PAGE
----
News and Events

Matthew Sakiestewa Lecture at the Heard Museum

Matthew Sakiestewa Gilbert (Hopi) will present "Marathoner Louis Tewanima and the Continuity of Hopi Running" at the Heard Museum February 22, 2020 from 1 to 2 p.m. in the Monte Vista Room. Matthew Sakiestewa Gilbert is Professor and Head of the Department of American Indian Studies at the University of Arizona. He is an enrolled member of the Hopi Tribe from the village of Upper Munqapi. Centering his research and teaching on Native American history and the history of the American West, he examines the history of American Indian education, the Indian boarding school experience, and American Indians and sport. In January 1907, Louis Tewanima, from the Hopi Reservation in northeastern Arizona, enrolled at the Carlisle Indian Industrial School in Pennsylvania. While at Carlisle, Tewanima joined the school’s cross-country team. He won numerous races and earned the opportunity to compete in the 1908 and 1912Summer Olympic Games. Tewanima’s story represents his ability to redefine Hopi...

BRACKEEN V. BERNHARDT | INDIAN CHILD WELFARE ACT

The Indian Child Welfare Act (ICWA) is a 41-year-old federal law protecting the well-being and best interests of Indian children and families by upholding family integrity and stability and keeping Indian children connected to their community and culture. ICWA also reaffirms the inherent rights of tribal nations to be involved in child welfare matters involving their citizens. Brackeen v. Bernhardt is the lawsuit brought by Texas, Indiana, Louisiana, and individual plaintiffs, who allege ICWA is unconstitutional. It is the first time that a state has sued the federal government over ICWA’s constitutionality. In 2018, a federal district court in Texas, in a widely criticized decision, held that ICWA violates the US Constitution. Last year, in response to appeals brought by the federal government and the intervening tribal nations at that time (the Cherokee Nation, Morongo Band of Mission Indians, Oneida Nation, Quinault Indian Nation, and the Navajo Nation), a three-judge panel from...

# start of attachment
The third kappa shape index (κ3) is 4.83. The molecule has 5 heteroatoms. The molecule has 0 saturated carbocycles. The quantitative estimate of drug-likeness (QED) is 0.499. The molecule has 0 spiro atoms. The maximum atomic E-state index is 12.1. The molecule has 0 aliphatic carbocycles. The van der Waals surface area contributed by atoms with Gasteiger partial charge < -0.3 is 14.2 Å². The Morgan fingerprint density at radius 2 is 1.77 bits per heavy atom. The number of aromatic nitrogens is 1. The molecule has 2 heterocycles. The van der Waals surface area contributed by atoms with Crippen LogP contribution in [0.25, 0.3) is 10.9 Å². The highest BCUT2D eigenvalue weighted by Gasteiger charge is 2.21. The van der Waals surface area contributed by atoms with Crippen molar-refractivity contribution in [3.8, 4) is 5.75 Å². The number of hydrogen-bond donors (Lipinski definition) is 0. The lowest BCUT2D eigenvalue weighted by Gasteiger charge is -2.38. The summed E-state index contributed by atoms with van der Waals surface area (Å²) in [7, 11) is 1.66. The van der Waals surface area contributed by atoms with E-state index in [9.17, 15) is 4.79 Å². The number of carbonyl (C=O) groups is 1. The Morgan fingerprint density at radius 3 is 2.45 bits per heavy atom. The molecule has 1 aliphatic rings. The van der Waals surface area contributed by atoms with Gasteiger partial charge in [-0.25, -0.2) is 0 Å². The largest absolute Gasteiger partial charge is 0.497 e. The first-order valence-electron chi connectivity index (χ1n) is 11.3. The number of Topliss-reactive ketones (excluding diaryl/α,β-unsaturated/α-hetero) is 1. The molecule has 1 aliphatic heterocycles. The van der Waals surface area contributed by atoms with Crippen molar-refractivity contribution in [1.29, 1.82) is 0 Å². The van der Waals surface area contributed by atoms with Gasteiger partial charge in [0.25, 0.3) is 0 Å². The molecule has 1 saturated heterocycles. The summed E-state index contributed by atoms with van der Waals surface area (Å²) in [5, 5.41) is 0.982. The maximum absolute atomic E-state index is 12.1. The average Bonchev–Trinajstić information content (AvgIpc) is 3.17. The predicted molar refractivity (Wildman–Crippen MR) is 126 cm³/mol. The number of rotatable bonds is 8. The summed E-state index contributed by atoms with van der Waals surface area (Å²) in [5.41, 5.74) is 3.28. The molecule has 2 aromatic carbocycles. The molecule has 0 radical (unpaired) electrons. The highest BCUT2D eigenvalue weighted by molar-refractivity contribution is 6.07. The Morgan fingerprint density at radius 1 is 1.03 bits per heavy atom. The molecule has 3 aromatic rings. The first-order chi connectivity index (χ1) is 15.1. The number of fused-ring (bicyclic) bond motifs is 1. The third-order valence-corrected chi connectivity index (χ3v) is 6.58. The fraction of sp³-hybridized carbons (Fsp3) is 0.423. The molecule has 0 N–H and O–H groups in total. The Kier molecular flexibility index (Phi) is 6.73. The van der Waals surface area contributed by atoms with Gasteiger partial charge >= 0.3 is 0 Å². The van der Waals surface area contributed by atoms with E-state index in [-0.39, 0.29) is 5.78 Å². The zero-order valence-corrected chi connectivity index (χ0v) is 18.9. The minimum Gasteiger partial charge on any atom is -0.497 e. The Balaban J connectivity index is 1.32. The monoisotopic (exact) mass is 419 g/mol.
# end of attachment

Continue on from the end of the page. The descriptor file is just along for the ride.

Stewart Indian School Cultural Center & Museum opens

Stewart Indian School Cultural Center & Museum opens

CARSON CITY, Nevada – (Jan. 8, 2020) For the first time, the general public can get a glimpse of life at Stewart Indian School, 130 years after the government boarding school opened in Carson City and 40 years after it was closed. The new Stewart Indian School Cultural Center & Museum – long a dream of alumni and tribal leaders in the state – opens its doors on Monday, Jan. 13. Winter hours are 10 a.m. to 5 p.m. Monday through Friday. Admission is free. Stewart Indian School is located at 5500 Snyder Ave., in Carson City. The Cultural Center & Museum occupies what was once the school’s administrative building. More than $4.5 million in funding from the Nevada Legislature in 2017 and 2019, along with the support of governors Brian Sandoval (2017) and Steve Sislolak (2019), were utilized for the renovation. The State of Nevada also funded contracts with Gallagher and Associates of San Francisco and Pacific Studio of Seattle to work with the museum staff and the Stewart Alumni...

thin banner of photographs of the inside of the Boarding School exhibition